The Senate possesses a remarkable pair of busts of Be sheekee (Buffalo) and Aysh-ke-bah-ke-ko-zhay (Flat Mouth) by the virtually unknown Italian sculptor Francis Vincenti. These Native American leaders came to Washington, D.C., in 1855 as part of a delegation responsible for negotiating a treaty with the United States government. On February 17, 1855, Captain Seth Eastman (who was also an artist) wrote to Captain Montgomery C. Meigs, superintendent of the Capitol extension, that the two Ojibwa Indians were in the city and would consent to having their portraits modeled in clay, after their business was finished.
The request for Be sheekee and Aysh-ke-bah-ke-ko-zhay to pose undoubtedly came from Meigs, who wished to ship some models of Native Americans to Rome for the guidance of Thomas Crawford, the artist then modeling figures for the east pediment of the Senate portico. (Whether the clay models or plaster casts from these two specific works ever reached Crawford is not recorded.) Meigs wrote in his journal, “Vincenti is making a good likeness of a fine bust of Buffalo. I think I will have it put into marble and placed in a proper situation in the Capitol as a record of the Indian culture. 500 years hence it will be interesting.” Meigs further commented about Be sheekee: “He is a fine-looking Indian, with character strongly marked. He wore in his headdress 5 war-eagle feathers, the sign of that many enemies put to death by his hand.”
Vincenti was among the talented stonecutters who arrived from Italy to work on the decorative carving for the new Senate and House wings, which were then being constructed. Some of these men were especially accomplished; clearly Vincenti was. A young American sculptor working at the Capitol observed Vincenti modeling the bust of Aysh-ke-bah-ke-ko-zhay at the Wren Hotel and afterward carving the marble bust in a Capitol workshop, so it is likely that Vincenti modeled both busts and carved the marbles as well. Considering that the Capitol stonecutters generally worked from the designs of others, Vincenti’s skill at modeling is somewhat surprising, though nothing is known of his training.
The sculpture of Be sheekee was modeled from life the year the chief died. Voucher records show that in February 1855 Vincenti paid $5.00 to “an Indian chief–-Besheke having taken his bust–-in three days.” The portrait is supported by a columnar pedestal on which, in addition to decorative moldings, Vincenti deftly carved the image of an Ojibwa war shield. Behind the shield, and mostly obscured by it, appear a bow and arrows and a rifle. The face of the shield is dominated by a peace pipe adorned with feathers that transforms the implements of war, and by extension the bust that surmounts it, into an emblem of peace. From a frontal head, Be sheekee’s drilled eyes direct a forceful gaze slightly up and to his right, in an attitude of imperturbable alertness. There is nothing of frailty in the ancient head, and Vincenti modeled the expressive face firmly and broadly, even while faithfully recording the facial idiosyncrasies. The elaborate headdress undoubtedly attests to the sitter’s importance, as do the large ornaments suspended from the slit ears. Feathers are attached to the back of the head, and five short cylinders project hornlike on the crown of the head. Perhaps indicative of wooden originals, they are shown as if strapped to the head by a band that ties under the chin in a bow. The long braids of hair and strings of beads are vigorously carved, animating the stoic, penetrating likeness of Be sheekee. This formidable Native American was also called Great Buffalo, and the adjective was clearly deserved.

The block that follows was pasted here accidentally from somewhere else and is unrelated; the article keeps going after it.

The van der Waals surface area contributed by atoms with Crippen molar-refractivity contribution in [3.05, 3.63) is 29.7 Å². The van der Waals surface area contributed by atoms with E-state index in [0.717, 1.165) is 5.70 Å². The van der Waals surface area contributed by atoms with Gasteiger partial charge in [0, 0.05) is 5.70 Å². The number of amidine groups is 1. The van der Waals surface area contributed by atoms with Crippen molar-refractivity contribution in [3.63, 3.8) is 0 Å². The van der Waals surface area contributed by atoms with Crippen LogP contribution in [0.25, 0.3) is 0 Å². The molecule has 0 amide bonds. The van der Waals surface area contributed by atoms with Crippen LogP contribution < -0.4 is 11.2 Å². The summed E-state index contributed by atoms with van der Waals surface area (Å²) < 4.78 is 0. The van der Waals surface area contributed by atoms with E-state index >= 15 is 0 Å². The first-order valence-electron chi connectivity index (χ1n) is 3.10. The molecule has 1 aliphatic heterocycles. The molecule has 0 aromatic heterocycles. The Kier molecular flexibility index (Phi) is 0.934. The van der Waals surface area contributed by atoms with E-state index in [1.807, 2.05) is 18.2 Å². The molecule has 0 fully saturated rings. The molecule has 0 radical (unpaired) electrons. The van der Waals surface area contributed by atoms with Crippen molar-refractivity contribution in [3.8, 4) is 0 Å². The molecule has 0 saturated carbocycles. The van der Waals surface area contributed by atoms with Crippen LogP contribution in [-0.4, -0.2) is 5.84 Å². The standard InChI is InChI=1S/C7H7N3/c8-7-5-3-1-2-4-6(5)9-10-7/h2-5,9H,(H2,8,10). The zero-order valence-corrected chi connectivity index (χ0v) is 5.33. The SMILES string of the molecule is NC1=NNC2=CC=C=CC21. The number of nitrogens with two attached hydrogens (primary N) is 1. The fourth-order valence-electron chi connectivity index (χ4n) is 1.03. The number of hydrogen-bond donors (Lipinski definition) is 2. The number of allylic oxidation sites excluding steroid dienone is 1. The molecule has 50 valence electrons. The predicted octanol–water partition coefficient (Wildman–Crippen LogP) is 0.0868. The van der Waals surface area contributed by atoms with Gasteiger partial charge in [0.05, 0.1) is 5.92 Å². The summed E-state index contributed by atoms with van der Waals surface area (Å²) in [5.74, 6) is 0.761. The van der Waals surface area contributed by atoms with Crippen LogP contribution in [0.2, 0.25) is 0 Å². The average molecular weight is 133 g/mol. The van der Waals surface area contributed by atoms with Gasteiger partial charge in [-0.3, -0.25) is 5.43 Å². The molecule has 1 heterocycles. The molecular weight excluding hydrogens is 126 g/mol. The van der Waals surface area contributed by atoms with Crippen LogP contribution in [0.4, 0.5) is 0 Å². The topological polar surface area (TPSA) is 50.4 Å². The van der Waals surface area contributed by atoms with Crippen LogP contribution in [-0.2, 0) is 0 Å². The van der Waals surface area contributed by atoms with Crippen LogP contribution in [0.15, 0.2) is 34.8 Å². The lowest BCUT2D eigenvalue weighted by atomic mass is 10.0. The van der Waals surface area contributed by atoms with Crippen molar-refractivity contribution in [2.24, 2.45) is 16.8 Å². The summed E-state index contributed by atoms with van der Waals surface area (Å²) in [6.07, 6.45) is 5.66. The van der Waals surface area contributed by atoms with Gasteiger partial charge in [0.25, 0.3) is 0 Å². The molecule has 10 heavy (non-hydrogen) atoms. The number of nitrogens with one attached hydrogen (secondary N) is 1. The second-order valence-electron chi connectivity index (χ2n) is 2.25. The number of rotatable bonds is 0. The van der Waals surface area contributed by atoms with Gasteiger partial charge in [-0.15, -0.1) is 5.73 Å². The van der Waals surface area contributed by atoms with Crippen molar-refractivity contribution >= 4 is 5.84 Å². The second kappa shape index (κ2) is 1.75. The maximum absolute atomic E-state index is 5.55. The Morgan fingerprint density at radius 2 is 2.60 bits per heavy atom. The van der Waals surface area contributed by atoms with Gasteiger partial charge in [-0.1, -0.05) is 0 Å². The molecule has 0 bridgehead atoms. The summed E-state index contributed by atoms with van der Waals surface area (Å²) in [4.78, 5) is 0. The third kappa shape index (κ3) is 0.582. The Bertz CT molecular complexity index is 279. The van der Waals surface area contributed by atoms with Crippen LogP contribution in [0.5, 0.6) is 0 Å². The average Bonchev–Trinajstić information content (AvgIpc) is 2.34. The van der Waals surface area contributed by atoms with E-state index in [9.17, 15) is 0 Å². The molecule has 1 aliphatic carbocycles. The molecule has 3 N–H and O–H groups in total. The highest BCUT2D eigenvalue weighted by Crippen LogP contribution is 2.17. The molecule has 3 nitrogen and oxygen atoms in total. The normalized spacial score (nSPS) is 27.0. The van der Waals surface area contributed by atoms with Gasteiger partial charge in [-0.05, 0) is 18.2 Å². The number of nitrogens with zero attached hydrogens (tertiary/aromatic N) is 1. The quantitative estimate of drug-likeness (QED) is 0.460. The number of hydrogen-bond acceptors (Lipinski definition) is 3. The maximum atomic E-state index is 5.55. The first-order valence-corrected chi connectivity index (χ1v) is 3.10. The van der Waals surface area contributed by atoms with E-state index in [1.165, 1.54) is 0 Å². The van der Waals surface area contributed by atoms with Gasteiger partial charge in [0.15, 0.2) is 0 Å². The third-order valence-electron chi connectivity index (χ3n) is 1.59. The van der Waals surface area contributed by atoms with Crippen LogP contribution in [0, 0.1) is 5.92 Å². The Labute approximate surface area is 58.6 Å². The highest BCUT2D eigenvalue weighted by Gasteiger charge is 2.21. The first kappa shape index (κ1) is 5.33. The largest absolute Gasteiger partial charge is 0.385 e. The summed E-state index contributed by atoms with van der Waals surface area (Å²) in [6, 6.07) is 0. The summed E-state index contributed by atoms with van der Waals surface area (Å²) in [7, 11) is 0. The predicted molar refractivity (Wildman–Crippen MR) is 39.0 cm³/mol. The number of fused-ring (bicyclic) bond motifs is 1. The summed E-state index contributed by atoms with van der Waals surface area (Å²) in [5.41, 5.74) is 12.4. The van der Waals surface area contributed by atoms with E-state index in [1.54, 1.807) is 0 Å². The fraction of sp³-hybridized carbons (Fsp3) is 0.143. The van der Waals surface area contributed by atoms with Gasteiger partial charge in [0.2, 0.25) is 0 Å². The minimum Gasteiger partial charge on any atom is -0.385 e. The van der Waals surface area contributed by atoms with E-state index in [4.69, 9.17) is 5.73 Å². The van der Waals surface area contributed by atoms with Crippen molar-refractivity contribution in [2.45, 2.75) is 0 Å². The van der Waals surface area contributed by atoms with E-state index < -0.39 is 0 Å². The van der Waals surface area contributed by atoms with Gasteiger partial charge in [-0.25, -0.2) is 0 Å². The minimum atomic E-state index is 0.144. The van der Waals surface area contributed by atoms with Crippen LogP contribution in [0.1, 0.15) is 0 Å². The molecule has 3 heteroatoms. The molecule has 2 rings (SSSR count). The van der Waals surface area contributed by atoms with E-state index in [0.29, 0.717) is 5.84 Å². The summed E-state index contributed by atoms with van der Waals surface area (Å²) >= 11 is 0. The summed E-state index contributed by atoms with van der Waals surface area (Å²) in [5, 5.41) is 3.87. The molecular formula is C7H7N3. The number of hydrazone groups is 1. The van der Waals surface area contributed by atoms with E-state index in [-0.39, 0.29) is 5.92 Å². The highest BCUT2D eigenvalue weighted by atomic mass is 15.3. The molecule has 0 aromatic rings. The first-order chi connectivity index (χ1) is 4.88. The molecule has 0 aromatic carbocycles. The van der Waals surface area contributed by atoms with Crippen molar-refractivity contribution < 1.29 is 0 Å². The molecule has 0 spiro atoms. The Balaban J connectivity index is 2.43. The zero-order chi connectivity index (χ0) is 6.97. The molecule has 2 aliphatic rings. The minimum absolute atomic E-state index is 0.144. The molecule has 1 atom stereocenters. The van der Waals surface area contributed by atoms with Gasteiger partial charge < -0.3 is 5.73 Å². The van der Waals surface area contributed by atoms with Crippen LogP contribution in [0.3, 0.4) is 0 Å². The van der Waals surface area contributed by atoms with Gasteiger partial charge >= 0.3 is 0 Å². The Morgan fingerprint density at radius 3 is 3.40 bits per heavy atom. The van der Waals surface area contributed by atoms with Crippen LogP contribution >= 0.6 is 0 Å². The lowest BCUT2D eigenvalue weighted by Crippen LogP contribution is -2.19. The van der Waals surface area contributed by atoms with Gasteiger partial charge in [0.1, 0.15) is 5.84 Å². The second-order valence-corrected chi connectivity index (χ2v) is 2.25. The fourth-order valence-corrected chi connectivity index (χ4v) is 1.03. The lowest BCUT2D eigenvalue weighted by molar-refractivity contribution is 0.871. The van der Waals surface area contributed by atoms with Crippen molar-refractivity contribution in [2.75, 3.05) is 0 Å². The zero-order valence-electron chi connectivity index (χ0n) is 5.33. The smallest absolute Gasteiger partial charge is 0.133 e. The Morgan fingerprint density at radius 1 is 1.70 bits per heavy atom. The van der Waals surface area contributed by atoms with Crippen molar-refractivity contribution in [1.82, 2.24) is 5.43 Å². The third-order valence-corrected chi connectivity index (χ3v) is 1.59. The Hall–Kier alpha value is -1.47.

Documentary evidence suggests that the marble was carved in early 1856. The piece has been on view in the U.S. Capitol since its creation. In 1858 a related portrait bust was created in bronze by sculptor Joseph Lassalle, foreman of the Capitol’s bronze shop between 1857 and 1859. Not a replica of the Vincenti marble, but rather a new work based closely on the original clay model, Lassalle’s bust is displayed in the House wing of the Capitol.
1. Montgomery C. Meigs, Capitol Builder: The Shorthand Journals of Montgomery C. Meigs, 1853-1859, 1861, edited by Wendy Wolff (Washington, D.C.: Government Printing Office, 2001), 232.
2. Ibid., 229.
Born on Madeline Island in Lake Superior, near the present-day Red Cliff reservation in Wisconsin, Be sheekee was a distinguished leader among the Ojibwa, or Chippewa, people. The name "Be sheekee"–-from the Ojibwa language–-was variously transcribed into English; other forms appearing in print in the 19th century include Pee-Che-Kir, Bezhike, and Pezhiki. Americans of English heritage called him "Buffalo" or "Great Buffalo," whereas the French used "Le Beouf."
Introduced to fur trapping as a means of trading for European goods in the 17th century, the Ojibwa became dependent on a system that ultimately depleted their resources and drove them west. Be sheekee was chief of the La Pointe band of Ojibwa, located on Lake Superior in Wisconsin; he also led all the Lake Superior and Wisconsin bands of Ojibwa during much of this cultural transformation. The United States government encouraged native people to concede mineral rights, and by the 1850s these groups were under increasing pressure to relinquish most of their traditional land and agree to live on reservations as well. Be sheekee traveled to Washington, D.C., in 1852 and 1855 as part of official Native American delegations to discuss and sign treaties with the U.S. government. During his first visit, Be sheekee met with President Millard Fillmore to successfully settle a number of grievances. In 1855, together with Aysh-ke-bah-ke-ko-zhay, another Ojibwa chief, and 14 other Native Americans from Minnesota and Wisconsin, Be sheekee negotiated a land cession treaty. He died the same year and is buried at La Pointe (Madeline Island), Wisconsin.